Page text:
Learning from YouTube
YouTube is a mess. YouTube is for amateurs. YouTube dissolves the real. YouTube is host to inconceivable combos. YouTube is best for corporate—made community. YouTube is badly baked. These are a few of the things Media Studies professor Alexandra Juhasz (and her class) learned about YouTube when she set out to investigate what actually happens within new media settings that proclaim to be radically "democratized." Why is what could be a tool for political change used mostly to spoof mainstream media?
Learning from YouTube, the first video—book published by the MIT Press, investigates these questions with a series of more than 200 texts and videos—"texteos." In scholarly fashion, it has ten "YouTours" composed of sequenced texteos making lengthier arguments. Unlike other books, however, video holds much of its meaning, many authors— students, YouTubers, and other scholars - share its (web) pages, it is written in a relatively informal voice, it cannot be printed and will appear only online, and content can and will be added. YouTube is its subject, form, method, problem, and solution.
The user can navigate the book by following the YouTours, using tags, or searching. Navigating the book, users will encounter Juhasz "pushing around Henry Jenkins"; holding an online off-classroom class ("what a failure! and it’s all YouTube’s fault!"); being interviewed by Fox News; considering "bad video" and the possibilities of effective political video; and much more.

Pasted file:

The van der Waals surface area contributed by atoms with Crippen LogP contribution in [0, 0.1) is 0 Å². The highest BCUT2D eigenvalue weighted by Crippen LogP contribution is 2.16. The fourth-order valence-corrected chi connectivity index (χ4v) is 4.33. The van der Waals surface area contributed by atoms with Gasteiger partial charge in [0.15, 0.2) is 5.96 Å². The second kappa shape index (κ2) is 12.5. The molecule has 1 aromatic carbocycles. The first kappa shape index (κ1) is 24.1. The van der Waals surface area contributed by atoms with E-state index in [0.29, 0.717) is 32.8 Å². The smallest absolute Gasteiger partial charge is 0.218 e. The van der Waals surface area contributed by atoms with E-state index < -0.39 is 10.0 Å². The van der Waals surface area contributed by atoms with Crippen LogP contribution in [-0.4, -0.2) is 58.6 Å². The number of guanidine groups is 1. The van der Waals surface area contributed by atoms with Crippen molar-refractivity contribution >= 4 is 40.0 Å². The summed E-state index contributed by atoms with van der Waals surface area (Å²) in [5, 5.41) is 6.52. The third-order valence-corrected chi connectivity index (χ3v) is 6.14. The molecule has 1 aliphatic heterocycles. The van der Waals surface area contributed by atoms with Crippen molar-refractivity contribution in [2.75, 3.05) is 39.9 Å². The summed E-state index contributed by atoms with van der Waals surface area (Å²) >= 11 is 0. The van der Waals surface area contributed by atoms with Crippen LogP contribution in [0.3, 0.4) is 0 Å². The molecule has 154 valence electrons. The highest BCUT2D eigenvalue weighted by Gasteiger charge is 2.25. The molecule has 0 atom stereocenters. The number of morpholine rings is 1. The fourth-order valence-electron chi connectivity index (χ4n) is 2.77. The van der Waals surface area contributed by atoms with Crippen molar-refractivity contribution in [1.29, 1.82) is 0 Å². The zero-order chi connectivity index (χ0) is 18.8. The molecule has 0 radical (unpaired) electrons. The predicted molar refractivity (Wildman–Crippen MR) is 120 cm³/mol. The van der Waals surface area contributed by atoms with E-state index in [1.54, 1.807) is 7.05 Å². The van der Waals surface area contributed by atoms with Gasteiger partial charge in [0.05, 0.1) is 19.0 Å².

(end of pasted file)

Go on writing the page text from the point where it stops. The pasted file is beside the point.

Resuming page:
About the Author
Alexandra Juhasz is Professor of Media Studies at Pitzer College, Claremont, California.
"Alex Juhasz has broken new ground again. Learning from YouTube is a brilliant experiment in 2.0 learning and teaching. It shows us not only what she and her class who crowd sourced many of the ideas and pathways in this project learned from YouTube, but also how one can use YouTube as a remarkable pedagogical site. Each section is an opportunity to explore different dimensions of already existing media theory and how it might help us to interpret the seemingly random and excessive experience of navigating through the YouTube universe, from LolCats to Jasmine Revolution uploads. So rarely do we see new intellectual work that not only helps us think about new forms of practice, but actually experiments with the very form of academic publishing itself, in ways that correspond to the object of study. Bravo for breaking new ground with good sense, good ideas, and a great sense of humor."
Faye Ginsburg, Director, Center for Media, Culture and History, New York University